The U.S. Military faces the Rare Earths Supply Chain Gallows

“The industry is not mining, but its being directed by the mining industry — and its just not the same” explains an anonymous source that I pistol-whipped with questions on rare earths earlier this morning. Undoubtedly never to answer my calls again in the future, I start with: “I have been in the industry for 10 years and if I don’t understand, how can we expect anyone else too?”

10 years in the business and the reason I cannot quit the rare earths industry is that its like a high level business sudoku puzzle aching for a remedy. And no one can solve it because the rules change depending on what piece of propaganda you want to quote. With media sources texting me daily, the result is a regular agitation mobilizer, a spin cycle of the wrong data rotating around regularly without any resolution thanks to the internet and social media plagued by misinformation. And respectfully, these journalists, who are on a fact-finding mission to sort their message have yet to find a holy grail of information, just endless disjointed content of disinformation to which they cannot sort because even the experts can’t agree.

Determined to be a part of the supply chain remedy, having invested the hours, and well – I do believe that if we do not sort this out, our history books are going to have a lot of chapters that will start with: “we should have done…we could have done…but we didn’t.”

Taking an industry leader to lunch last month, he explained to an esteemed colleague that the real supply chain issue in North America is simple: we cannot produce with the same cost efficiency of the Chinese. Talk to him and one would conclude that the game is over, in fact, it never started. That same week I spoke with an expert in Korea who was explaining how Chinese dealing with significant water issues. Hyper focus for a moment, and the theme of that conversation was that the real reason for the influx in the rare earths media attention is that the Chinese want the North Americans to get an opportunity to pollute their waters and air in the same way they have in taking over the global rare earths industry?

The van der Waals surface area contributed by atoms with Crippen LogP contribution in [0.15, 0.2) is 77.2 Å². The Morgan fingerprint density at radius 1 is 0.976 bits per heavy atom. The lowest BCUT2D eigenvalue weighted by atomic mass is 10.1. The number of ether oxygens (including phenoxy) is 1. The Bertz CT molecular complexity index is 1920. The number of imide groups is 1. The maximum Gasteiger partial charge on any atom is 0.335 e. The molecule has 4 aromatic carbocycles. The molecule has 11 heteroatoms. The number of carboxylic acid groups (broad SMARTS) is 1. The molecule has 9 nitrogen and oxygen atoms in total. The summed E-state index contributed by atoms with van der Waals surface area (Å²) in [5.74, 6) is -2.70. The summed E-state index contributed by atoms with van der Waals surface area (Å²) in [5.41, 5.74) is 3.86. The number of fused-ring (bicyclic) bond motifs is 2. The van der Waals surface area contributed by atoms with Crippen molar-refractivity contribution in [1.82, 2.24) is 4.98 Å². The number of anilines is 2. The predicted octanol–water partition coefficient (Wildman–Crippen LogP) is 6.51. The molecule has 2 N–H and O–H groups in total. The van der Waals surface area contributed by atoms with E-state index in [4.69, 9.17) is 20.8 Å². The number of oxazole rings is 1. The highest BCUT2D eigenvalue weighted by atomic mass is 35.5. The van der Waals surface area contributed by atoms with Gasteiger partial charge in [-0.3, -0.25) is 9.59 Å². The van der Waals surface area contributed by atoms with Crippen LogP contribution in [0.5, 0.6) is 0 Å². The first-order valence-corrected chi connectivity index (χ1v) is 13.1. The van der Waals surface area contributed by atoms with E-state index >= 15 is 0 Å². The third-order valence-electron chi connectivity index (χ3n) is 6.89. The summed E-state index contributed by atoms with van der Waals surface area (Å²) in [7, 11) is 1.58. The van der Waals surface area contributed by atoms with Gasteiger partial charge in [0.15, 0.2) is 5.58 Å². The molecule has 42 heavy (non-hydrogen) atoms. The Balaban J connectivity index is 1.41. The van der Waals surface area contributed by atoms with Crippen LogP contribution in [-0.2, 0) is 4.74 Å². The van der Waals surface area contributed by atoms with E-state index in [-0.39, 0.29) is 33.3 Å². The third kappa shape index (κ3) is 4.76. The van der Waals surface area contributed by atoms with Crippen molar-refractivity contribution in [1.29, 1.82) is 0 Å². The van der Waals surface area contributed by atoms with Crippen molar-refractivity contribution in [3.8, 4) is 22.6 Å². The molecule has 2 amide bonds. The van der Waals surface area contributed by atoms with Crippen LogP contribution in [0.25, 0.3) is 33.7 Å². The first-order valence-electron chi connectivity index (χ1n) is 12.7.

Make no err of understanding that this business is a dirty one, but the rumors of collusion and conspiracy make spy novels pale in comparison. Could this industry be that smart?

I would argue not, but it is indeed complex. And this debate does require a white board, a global map and toss in some basic history — and you too may radiate a false sense of intellectual superiority.

For the sake of this rare earths’ discussion, we are dealing with 4 of the 17 rare earth elements known as the magnetic materials. The 4 magnetic materials heavily in debate in the news are usually about Neodymium (Nd), Praseodymium (Pr), Dysprosium (Dy) and Terbium (Tb). And the question we are discussing is how the U.S. military will secure an independent source of rare earths and what will we need to do to create a supply chain to achieve this goal.

Sounds easy, right?

Industry expert Alastair Neill agreed to go on record, he starts, “The challenge is that the military wants to get independence from Chinese sourcing. The problem is that the military does not buy oxides, they buy components with the rare earths in them. What we need is the ability to convert oxides into metals and the metals into alloys and then turn these alloys into magnets.”

Let me add, Alastair also invested 20-minutes reminding me of the 4-stage process for securing rare earths: (1) Mining – Source must be mined, result is ore; (2) Extraction – the ore must be turned into concentrate; (3) Separation – the concentrate is turned into oxides; and finally, (4) Metallization – the oxides through chemical processing are then turned into metals. Now if you re-read Alastair’s quote, he starts at how the U.S. supply chain cannot handle the oxides (reference #3), without the oxides being turned into metal (reference #4), and then the metals being turned into alloys (welcome #5) and then the alloys, then being turned into magnets (final stage? Level #6). How many steps? I count 6 – clearly, this is not the same as mining gold.

To be clear, in the next couple of pieces on InvestorIntel I will examine trying to find the sources to mine, or stage 1 in the supply chain as presently we have only one producing, and the ownership includes Chinese investment. Get ready Hoidas Lake….am going down this road next!